"...And perhaps we've forgotten the courage it took for the crew of the shuttle. But they, the Challenger Seven, were aware of the dangers, but overcame them and did their jobs brilliantly. We mourn seven heroes: Michael Smith, Dick Scobee, Judith Resnik, Ronald McNair, Ellison Onizuka, Gregory Jarvis, and Christa McAuliffe.
We mourn their loss as a nation together.
...We've grown used to wonders in this century. It's hard to dazzle us. But for twenty-five years the United States space program has been doing just that. We've grown used to the idea of space, and, perhaps we forget that we've only just begun. We're still pioneers. They, the members of the Challenger crew, were pioneers..."
 - exerpts from Ronald Reagan's Address to the Nation on the Evening of January 28, 1986

Monday, January 27, 2014

#Apollo1 Crew Were Just Cool Guys

I know everyone likes to share photos of Gus, Ed, and Roger looking all badass and the epitome of "the right stuff" and all, but I gotta tell you, this is one of my favorite photos. Just lounging in the pool during water egress training.

Never forget that they were probably guys that liked to hang out and have a good time and enjoy a good laugh like you and I. Yes, we made them heroes (apropriately so) because they paid the ultimate price - their lives - in the name of the advancement of space exploration.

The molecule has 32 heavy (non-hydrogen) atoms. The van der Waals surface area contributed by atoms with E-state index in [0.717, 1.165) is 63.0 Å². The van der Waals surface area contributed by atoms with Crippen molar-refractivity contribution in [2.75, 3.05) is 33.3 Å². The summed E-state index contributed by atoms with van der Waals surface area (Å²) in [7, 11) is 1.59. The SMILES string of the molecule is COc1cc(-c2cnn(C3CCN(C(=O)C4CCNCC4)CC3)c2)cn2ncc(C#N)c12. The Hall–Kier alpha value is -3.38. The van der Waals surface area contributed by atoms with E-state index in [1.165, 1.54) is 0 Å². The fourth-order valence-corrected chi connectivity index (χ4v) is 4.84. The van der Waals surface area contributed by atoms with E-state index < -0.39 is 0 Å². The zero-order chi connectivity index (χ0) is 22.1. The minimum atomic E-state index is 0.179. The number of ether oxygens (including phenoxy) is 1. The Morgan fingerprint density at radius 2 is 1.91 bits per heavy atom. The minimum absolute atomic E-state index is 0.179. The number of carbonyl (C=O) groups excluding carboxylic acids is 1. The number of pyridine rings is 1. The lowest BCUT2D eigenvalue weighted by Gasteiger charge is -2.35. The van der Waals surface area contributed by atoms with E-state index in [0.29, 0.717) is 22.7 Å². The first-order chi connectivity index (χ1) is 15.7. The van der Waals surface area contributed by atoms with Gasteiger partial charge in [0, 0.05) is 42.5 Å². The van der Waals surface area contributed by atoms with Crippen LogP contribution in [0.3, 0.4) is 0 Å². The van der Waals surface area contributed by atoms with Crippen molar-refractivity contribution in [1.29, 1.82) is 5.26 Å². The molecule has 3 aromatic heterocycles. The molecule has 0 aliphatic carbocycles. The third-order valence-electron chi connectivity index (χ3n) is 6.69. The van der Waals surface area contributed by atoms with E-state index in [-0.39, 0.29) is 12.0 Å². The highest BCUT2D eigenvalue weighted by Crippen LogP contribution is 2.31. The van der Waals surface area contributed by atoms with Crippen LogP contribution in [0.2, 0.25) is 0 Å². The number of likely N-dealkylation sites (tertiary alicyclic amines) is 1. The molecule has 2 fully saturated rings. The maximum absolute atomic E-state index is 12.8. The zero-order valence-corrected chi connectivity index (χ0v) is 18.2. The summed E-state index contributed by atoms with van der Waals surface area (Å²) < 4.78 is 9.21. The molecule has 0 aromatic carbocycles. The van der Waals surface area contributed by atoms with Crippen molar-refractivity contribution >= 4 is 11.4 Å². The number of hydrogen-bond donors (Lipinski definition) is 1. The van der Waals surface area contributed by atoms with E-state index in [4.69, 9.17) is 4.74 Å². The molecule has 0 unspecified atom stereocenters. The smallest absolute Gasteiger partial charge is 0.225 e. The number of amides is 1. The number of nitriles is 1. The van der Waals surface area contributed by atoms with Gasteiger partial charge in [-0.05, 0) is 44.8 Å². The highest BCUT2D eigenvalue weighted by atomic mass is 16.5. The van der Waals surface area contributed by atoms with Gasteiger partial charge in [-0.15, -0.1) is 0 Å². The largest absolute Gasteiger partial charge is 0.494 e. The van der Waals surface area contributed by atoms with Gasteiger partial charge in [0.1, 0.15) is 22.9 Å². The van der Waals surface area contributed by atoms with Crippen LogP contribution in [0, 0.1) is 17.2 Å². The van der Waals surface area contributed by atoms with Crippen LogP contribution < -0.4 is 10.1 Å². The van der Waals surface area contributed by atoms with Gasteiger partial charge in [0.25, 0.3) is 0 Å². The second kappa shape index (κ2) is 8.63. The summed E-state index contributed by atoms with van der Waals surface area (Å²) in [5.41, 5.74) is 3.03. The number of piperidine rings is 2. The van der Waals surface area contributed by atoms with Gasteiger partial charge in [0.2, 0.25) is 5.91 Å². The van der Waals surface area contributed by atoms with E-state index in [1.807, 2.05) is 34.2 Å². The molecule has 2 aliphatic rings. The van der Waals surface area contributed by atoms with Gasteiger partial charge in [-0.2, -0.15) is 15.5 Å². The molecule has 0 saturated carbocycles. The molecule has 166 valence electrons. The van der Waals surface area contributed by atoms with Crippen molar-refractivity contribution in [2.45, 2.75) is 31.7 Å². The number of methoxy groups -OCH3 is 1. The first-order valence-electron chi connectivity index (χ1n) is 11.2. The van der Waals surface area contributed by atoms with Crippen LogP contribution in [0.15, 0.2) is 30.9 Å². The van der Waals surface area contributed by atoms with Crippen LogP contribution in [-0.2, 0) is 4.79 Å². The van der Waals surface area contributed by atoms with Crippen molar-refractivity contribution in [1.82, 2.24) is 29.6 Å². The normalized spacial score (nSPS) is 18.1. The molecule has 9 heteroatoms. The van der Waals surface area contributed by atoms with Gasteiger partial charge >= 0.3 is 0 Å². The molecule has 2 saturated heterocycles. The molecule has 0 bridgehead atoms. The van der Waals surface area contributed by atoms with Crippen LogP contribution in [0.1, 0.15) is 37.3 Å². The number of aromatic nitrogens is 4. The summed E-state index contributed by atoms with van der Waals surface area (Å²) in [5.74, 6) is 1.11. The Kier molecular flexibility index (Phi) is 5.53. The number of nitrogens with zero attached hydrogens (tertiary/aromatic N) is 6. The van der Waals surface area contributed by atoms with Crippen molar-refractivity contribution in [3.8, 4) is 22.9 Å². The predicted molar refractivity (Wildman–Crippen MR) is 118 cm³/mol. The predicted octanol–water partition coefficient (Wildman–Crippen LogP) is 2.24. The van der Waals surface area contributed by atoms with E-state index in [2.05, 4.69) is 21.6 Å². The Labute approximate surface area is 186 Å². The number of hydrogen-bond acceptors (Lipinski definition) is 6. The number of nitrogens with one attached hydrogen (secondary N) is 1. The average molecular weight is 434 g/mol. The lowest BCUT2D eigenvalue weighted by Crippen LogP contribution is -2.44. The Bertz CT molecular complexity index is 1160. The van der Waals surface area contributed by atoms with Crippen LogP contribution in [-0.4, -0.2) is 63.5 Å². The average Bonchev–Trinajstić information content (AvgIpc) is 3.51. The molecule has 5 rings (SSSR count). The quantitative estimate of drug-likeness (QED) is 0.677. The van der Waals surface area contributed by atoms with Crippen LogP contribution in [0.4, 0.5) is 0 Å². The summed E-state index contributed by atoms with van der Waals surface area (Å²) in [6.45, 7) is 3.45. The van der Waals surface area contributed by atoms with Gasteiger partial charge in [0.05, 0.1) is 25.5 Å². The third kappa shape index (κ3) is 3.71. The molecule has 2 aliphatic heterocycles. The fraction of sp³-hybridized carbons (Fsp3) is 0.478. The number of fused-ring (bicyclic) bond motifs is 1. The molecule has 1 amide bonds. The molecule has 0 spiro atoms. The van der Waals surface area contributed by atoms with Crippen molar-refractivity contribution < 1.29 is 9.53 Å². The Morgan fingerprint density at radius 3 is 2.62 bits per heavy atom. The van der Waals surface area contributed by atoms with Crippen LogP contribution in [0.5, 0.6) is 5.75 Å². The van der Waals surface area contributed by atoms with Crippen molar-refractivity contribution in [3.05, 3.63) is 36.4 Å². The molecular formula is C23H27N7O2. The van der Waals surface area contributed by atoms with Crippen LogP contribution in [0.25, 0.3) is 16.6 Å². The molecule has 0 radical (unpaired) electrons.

But they were men.
They were human.
And I, for one, like to remember that part of them.

Tuesday, January 14, 2014

Things You Might See at Goddard

First off, don't ask me which building any of these are in. They're all called "Building ##," and you're whisked through just about all of them in your action-packed (okay - science-packed) day.

For the folks accepted into the James Webb Space Telescope #NASASocial next week, I thought I would share a little taste of what you MIGHT see while you run all over Goddard Space Flight Center. I was selected to attend the Global Precipitation Measurement NASASocial that was held in conjunction with JAXA and the National Cherry Blossom Festival last year (which you should check out; the events are awesome).
If you DO NOT perform the obligatory "badge shot" post to your social media account(s) you are not a real #SpaceTweep and I regret to inform you that you need to turn in your membership card immediately.
You might get to go in to see the High Capacity Centrifuge. It can accelerate your mom so fast, she'll experience forces 30x greater than Earth's gravity. If she weighs 2.5 tons. And not human (they are NOT allowed to ride).